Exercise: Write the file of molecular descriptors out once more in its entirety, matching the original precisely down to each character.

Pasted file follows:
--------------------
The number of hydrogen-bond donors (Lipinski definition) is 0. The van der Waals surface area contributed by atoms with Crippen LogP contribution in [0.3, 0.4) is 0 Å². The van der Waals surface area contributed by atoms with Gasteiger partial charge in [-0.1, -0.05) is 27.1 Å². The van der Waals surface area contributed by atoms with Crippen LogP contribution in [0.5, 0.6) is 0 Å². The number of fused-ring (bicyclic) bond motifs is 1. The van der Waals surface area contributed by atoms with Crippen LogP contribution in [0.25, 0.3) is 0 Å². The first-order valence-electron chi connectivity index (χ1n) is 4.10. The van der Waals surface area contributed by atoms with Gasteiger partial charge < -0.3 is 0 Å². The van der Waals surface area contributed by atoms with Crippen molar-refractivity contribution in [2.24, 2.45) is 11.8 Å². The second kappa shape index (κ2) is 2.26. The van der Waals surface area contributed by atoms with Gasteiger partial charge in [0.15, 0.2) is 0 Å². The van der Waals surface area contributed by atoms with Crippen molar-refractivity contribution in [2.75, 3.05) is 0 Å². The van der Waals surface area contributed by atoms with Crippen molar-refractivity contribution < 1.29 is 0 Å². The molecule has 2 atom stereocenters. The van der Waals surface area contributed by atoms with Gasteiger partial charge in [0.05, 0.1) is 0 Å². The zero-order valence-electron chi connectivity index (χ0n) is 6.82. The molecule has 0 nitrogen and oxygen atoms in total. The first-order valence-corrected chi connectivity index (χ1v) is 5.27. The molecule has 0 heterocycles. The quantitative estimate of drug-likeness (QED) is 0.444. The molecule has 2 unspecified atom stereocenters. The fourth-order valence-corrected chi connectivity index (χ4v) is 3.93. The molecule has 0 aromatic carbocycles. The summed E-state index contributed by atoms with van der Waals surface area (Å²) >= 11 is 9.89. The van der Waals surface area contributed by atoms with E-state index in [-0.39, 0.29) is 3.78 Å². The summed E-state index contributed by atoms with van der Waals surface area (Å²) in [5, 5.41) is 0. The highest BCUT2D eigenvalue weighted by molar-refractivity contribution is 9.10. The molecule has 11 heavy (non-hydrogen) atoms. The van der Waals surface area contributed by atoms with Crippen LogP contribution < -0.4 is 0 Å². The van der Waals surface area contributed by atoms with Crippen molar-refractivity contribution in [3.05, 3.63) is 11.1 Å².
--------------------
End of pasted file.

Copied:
The number of hydrogen-bond donors (Lipinski definition) is 0. The van der Waals surface area contributed by atoms with Crippen LogP contribution in [0.3, 0.4) is 0 Å². The van der Waals surface area contributed by atoms with Gasteiger partial charge in [-0.1, -0.05) is 27.1 Å². The van der Waals surface area contributed by atoms with Crippen LogP contribution in [0.5, 0.6) is 0 Å². The number of fused-ring (bicyclic) bond motifs is 1. The van der Waals surface area contributed by atoms with Crippen LogP contribution in [0.25, 0.3) is 0 Å². The first-order valence-electron chi connectivity index (χ1n) is 4.10. The van der Waals surface area contributed by atoms with Gasteiger partial charge < -0.3 is 0 Å². The van der Waals surface area contributed by atoms with Crippen molar-refractivity contribution in [2.24, 2.45) is 11.8 Å². The second kappa shape index (κ2) is 2.26. The van der Waals surface area contributed by atoms with Gasteiger partial charge in [0.15, 0.2) is 0 Å². The van der Waals surface area contributed by atoms with Crippen molar-refractivity contribution in [2.75, 3.05) is 0 Å². The van der Waals surface area contributed by atoms with Crippen molar-refractivity contribution < 1.29 is 0 Å². The molecule has 2 atom stereocenters. The van der Waals surface area contributed by atoms with Gasteiger partial charge in [0.05, 0.1) is 0 Å². The zero-order valence-electron chi connectivity index (χ0n) is 6.82. The molecule has 0 nitrogen and oxygen atoms in total. The first-order valence-corrected chi connectivity index (χ1v) is 5.27. The molecule has 0 heterocycles. The quantitative estimate of drug-likeness (QED) is 0.444. The molecule has 2 unspecified atom stereocenters. The fourth-order valence-corrected chi connectivity index (χ4v) is 3.93. The molecule has 0 aromatic carbocycles. The summed E-state index contributed by atoms with van der Waals surface area (Å²) >= 11 is 9.89. The van der Waals surface area contributed by atoms with E-state index in [-0.39, 0.29) is 3.78 Å². The summed E-state index contributed by atoms with van der Waals surface area (Å²) in [5, 5.41) is 0. The highest BCUT2D eigenvalue weighted by molar-refractivity contribution is 9.10. The molecule has 11 heavy (non-hydrogen) atoms. The van der Waals surface area contributed by atoms with Crippen LogP contribution < -0.4 is 0 Å². The van der Waals surface area contributed by atoms with Crippen molar-refractivity contribution in [3.05, 3.63) is 11.1 Å².